A: Because Improvisation has all the wrong connotations and nuances from a completely different world, these details are important to us. Improvisation is a tool actors use and it stays as a workshop technique within the framework of narrative theatre tradition. Real time text as we mean it is something quite different – it usually involves the very careful defining of context and concept way before a word is spoken. It hates rehearsal and repetition. It is the utterances of people trying to be in the moment and in the context and here and now with as much of themselves as they can manage. It tries to answer the hardest question an audience member can ask of contemporary performance practice – why have you asked us here? But to answer this question straight away is also a mistake and perhaps the mistake of dogmatic, narrative theatre making. The art, as it were, is not to answer the question right away but to stay with the uncomfortable-ness and impossibility of the question because that is where the interesting territories are to be found. Real time text* is a way of challenging The Text or previously constructed/crafted dramaturgy - rather one that responds to a 'nowness' of performing.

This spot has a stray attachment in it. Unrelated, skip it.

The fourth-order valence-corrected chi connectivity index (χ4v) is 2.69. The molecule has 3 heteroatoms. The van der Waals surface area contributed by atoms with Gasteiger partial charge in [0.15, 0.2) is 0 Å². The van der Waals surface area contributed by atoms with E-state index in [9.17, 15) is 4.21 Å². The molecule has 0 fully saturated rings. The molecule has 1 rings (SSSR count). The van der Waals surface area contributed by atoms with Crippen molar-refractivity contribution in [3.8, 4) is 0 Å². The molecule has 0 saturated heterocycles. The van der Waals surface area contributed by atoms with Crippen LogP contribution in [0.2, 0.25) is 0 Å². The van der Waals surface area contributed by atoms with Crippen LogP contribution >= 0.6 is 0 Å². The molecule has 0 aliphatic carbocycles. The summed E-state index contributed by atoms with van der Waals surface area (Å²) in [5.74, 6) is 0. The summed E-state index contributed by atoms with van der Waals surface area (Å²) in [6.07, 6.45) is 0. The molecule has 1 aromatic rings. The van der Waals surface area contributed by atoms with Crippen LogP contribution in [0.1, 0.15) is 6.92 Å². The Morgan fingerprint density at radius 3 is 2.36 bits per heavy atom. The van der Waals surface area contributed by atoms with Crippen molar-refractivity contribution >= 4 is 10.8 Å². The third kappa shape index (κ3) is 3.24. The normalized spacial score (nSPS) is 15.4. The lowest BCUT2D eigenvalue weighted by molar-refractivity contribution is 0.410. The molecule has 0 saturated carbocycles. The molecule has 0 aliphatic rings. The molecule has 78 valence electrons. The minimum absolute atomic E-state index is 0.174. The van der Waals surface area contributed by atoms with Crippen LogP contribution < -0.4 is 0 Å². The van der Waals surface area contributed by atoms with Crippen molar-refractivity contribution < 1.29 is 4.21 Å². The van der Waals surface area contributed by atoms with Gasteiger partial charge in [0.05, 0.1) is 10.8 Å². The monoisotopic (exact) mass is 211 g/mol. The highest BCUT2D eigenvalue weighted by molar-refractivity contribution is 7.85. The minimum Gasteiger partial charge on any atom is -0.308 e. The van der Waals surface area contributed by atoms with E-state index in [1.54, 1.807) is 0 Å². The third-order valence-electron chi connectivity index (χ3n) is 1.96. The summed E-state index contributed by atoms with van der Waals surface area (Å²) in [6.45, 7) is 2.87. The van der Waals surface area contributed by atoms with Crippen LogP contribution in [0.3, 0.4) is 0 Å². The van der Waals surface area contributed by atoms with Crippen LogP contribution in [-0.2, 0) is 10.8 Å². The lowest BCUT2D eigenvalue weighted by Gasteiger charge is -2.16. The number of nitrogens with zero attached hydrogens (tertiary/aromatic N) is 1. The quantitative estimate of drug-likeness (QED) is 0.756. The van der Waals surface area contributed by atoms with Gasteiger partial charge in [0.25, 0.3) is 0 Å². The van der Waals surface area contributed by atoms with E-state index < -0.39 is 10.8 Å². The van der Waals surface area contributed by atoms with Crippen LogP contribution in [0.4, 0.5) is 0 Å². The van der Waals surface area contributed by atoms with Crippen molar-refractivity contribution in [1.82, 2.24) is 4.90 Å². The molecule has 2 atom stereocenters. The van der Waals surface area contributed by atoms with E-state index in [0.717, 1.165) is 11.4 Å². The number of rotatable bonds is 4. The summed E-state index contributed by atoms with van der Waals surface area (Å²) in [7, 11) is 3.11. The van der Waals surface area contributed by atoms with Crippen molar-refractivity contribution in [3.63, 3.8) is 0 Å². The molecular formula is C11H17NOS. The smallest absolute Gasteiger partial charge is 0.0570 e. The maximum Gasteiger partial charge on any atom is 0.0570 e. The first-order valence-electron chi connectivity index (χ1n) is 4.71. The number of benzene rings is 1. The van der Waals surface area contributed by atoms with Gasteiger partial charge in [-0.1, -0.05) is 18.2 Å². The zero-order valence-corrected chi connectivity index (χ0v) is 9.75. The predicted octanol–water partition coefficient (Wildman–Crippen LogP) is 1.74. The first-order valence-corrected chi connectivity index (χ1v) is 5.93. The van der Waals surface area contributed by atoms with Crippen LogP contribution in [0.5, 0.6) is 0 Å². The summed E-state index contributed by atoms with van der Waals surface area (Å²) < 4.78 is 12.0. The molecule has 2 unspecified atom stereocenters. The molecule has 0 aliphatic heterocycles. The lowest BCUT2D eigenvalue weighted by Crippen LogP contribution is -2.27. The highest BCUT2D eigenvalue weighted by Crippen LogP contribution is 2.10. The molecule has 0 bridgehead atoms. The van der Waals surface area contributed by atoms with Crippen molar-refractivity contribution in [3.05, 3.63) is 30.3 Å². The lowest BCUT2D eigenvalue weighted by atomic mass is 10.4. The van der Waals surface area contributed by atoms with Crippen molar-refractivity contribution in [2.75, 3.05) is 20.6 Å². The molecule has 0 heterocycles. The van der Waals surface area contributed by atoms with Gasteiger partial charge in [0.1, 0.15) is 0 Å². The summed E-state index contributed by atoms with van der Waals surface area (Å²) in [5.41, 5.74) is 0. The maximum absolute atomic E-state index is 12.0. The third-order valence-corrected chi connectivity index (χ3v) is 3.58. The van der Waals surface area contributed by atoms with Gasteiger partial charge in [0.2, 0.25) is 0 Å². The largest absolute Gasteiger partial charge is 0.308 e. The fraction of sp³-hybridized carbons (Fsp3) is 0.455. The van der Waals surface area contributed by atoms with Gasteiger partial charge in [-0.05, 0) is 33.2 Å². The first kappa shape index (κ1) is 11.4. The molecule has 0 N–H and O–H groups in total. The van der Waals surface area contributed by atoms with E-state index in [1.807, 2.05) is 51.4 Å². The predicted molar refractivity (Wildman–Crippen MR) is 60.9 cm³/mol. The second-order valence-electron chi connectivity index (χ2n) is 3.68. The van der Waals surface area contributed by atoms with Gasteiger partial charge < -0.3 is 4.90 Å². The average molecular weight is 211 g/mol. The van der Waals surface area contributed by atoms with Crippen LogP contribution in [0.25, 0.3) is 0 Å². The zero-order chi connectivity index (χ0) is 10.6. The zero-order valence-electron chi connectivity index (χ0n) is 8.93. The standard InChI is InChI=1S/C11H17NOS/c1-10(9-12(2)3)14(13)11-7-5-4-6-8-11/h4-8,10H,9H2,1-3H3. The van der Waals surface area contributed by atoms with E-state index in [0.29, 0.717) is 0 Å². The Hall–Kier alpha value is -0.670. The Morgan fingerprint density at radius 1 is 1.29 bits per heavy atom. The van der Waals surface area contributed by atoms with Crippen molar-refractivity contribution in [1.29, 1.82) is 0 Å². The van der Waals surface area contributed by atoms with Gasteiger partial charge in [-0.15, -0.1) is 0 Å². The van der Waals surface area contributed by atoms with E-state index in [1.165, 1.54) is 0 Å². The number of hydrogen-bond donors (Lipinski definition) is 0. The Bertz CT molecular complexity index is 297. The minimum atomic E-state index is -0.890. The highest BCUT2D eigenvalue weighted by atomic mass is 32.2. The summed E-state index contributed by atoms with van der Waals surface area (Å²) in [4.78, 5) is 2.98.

- a term we are grateful to Heike Roms for
Q: How do you set up situations for Real time Text?
A: we began with How do you keep on talking even though you have said everything you thought possible? In that piece we became the Girl and Clown from the infamous television test card F, which began in 1967 and has been shown more than any other program over 70,000 hours. We wanted to use this iconic, nostalgic and with the increase of viewing hours increasingly rare image as a way to talk about people stuck together. It was at times Kafkaesque and Beckettian and other times funny, banal, ridiculous and sad. We asked each other questions like; what is fluff? Do you think we are no longer needed? Are you real? What else could we do for a job? Do you think anyone is watching? And were interrupted by the muzak of test cards reminding us to retake our original position of being in an eternal game of nougats and crosses.
In a way Bed full of songs was also a real time text but of song. In bed we set ourselves the task of singing all the songs we could remember and writing them down on a duvet till it was full. In both these pieces the audience were made comfortable as if in a domestic space with carpet, cushions, inflatable chairs – anything that would be a contrast to the hardness of a theatre seat, which required you to stay. As they were both long pieces, between 4 – 5 hours, the audience was free to come and go as they pleased.